Naath arts, music and literature like in most unwritten culture are orally transmitted over generations in songs, stories and folktales. The Naath are rich is songs, and folktales. Naath articles of arts and music include 'thom' and 'bul', which are similar to those of other Nilotics. Their articles for self-defence include different types of ket (stick) mut (spear). A man carries goh or gok (charcoal and tobacco bags) and a 'thiop kom'.
The different Naath sections have evolved their different dances: 'buul' performed during the early afternoon especially for marriages; dom-piny (a hole in the ground covered with a skin) is performed during the night where wut and nyal court themselves. Of the most important handcraft the Naath have developed is the dieny (basket for carrying everything including children when on a long journey).
Naath cultural initiatives that have now become Sudanese national cultural heritage is the Mound of Ngundeng at wic Deang in Lou.
The Naath political organisation and structure could be categorised as a confederation of independent and autonomous sections and clans. According to Säfholm, “the organising principle within the Nuer political structure, which gives it conceptual consistency and a certain measure of actual cohesion… is in the status of the diel. Its unity is expressed in the idiom of lineage and clan affiliation. Thus dominant clans have the greater political importance.”
The political life of a village and the organisation of the cattle camps are in the hands of the 'gaat tuot' – elders of the dominant clan. A rul could become a 'tutni' if he wielded prowess through influence and speech or wealth. Nevertheless, tutni belonging to the dominant clan wields more influence in the political system. The Naath clans have no hereditary leadership; a senior lineage does not rank higher than others; there is no father of the clan; and there is no council of elders. However, the leadership of a localised lineages such as cieng, is hereditary.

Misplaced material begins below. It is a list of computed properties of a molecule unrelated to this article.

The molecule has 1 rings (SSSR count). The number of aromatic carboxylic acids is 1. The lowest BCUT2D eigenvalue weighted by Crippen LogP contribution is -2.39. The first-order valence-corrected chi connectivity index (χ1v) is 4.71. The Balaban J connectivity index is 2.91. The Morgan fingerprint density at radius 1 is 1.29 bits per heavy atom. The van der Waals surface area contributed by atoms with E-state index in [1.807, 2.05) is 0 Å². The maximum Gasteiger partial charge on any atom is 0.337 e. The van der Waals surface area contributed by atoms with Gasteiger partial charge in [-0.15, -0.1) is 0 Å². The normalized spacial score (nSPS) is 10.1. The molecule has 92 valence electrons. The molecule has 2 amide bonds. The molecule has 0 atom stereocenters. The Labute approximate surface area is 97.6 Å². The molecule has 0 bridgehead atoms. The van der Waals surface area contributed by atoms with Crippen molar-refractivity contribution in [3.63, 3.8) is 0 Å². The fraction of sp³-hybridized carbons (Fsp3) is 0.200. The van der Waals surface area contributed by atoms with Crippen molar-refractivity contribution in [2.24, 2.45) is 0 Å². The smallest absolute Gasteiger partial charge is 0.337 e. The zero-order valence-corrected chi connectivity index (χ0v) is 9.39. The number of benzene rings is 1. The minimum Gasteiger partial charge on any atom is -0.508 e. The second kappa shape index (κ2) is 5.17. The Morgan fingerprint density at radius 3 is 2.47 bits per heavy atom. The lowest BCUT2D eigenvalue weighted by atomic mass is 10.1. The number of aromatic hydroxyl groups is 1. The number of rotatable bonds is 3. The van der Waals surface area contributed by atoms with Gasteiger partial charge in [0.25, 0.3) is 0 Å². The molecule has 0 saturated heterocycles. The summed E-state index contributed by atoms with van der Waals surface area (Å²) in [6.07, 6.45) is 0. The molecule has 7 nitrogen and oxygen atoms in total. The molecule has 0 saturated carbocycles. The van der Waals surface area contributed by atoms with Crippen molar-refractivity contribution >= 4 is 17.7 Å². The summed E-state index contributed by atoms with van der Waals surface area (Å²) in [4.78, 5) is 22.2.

Indeed personal qualities including lineage, age, seniority in family, large number of wives and children, marriage alliances, wealth in cattle, prowess as a warrior in youth, skill in debate and some ritual powers combine to produce a social personality who is regarded as 'kuar' or 'tut wec' (leader) of the village or camp.
Other Naath political offices include: war general or expert - 'gwan muot'; the custodian of the land – 'kuar muon'. In fact, the importance of kuar muon is demonstrated in his authority over cases of murder, incest, and other important disputes. An elaborate system of administrative elected chiefs: head chiefs, court presidents, and sub-chiefs have evolved in Nuer land since 1932.
With strong and powerful neighbours the Naath can maintain peace and harmony with their neighbours. The Naath have cordial relations with the Tet (Chollo) from whom they have intermarried with. Naath cherish independence and freedom including freedom to invade others and take over their property, which makes for uneasy and sometimes violent relations with Dinka and Anyuak. They abhor anything that insults their sense of homeland for instance at their initial contacts with the Arabs and Turks, the Naath took offence of Muslim prayers in their land.
Modernity, monetary economy, war, discovery of oil have had profound impact on the Naath traditional ways. Increased violence has resulted in massive displacements and movements of people that out of necessity have resulted in some positive change in attitudes and perceptions.
There is a large Naath Diaspora in North America and Australia. Like the seasonal labour migration to northern Sudan, this could be temporary because most of the Naath in the Diaspora are still intimately attached to their home and are likely to return now that peace is back in South Sudan.
The Nuer: A Description of the Modes of Livelihood and Political Institutions of a Nilotic People
The Nuer Marks/scarifications and what they represent
The Nuer of the Southern Sudan